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Separation Anxiety: How to leave a crying child

One of our brilliant Perform Teachers sent me this article. It's about how parents should deal with separation anxiety when leaving their child at school or a class for the first time and I wholeheartedly agree with the advice.

For 20 years, I’ve taught children in an environment where parents don’t stay in the room and it’s extremely common to have children cry when their parents first leave. In my opinion, the worst thing you can do as a parent is stay and try and make the child feel better. They won’t.

I know this may be hard to hear but whilst you’re there they’ll continue to cry and continue to want you. A wise head teacher once described it to me as the plaster effect. You take a plaster off slowly and it’s painful and prolonged. You take it off quickly and it’s over immediately.

In my experience, if the parent explains confidently that they’re going to go now and that the child will be fine and enjoy themself, once they have left, the child will usually become distracted by what the other children are doing and join in. Confidence is key in this matter. Even if you don’t feel confident your child will have fun after you have left, it's really important that you convince them you do. If you give yourself away in your body language, your child will pick up on it.

When my daughter, Elizabeth, started full time nursery at the age of 3, I was told by the teachers that I could stay as long as I wanted and they encouraged me to stay if she was distressed. I explained (in a nice way) that I didn’t think this was best for her. I’m sure the teachers thought I was slightly ‘odd’ as most parents stayed. But I knew that it would be worse for her if I did. She did cry each day for a few minutes when I left (or so I’m told), and it’s not nice walking away from a crying child, but I knew that it was the best for her and I just had to ‘mum up’ and do it.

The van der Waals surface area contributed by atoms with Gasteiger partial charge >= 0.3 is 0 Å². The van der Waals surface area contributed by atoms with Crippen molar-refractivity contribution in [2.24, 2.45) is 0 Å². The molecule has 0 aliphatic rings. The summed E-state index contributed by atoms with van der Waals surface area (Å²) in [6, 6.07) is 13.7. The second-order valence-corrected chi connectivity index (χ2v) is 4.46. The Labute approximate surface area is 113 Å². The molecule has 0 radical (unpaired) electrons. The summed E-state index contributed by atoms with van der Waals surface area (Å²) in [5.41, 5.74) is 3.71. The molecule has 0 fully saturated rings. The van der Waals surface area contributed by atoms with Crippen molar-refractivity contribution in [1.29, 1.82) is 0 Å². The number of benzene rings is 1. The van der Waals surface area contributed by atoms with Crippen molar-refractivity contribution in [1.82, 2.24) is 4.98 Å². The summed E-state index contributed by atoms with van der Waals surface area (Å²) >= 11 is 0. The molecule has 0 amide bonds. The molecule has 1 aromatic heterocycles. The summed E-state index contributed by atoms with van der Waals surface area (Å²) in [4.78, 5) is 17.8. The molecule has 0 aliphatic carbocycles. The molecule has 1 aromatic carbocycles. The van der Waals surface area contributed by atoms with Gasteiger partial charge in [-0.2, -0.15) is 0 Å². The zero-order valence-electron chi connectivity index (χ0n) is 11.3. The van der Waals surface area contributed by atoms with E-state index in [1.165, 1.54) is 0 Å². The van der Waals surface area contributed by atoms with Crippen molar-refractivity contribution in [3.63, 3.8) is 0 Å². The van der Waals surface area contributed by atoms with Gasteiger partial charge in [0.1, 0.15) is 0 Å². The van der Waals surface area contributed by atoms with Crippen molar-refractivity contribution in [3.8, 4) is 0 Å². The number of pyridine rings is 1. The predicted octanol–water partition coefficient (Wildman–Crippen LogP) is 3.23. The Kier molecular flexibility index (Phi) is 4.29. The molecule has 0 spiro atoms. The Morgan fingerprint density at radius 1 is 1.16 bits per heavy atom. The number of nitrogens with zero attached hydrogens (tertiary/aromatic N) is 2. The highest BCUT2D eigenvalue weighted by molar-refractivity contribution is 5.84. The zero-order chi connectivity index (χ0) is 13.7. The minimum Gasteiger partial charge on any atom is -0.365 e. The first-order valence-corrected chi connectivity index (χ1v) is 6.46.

On my return I was told that she had joined in brilliantly and I think she integrated so much better than she would have if I’d sat in the corner watching her.

So my suggestions for leaving children for the first time is as follows:

  • Make sure you explain clearly to your child that you’re going BUT coming back soon. You can even tell them what you are going to do while they are there;
  • Reassure them that they will have a lovely time;
  • Make your exit quick;
  • Use a confident voice and confident body language throughout;
  • Always return on time. You don’t your child to feel anxious if the other parents have arrived and you have not.

Ultimately, if the place you’re leaving them is supportive and professional, they will be fine. And remember, in most cases, it’s much worse for the parent than the child!

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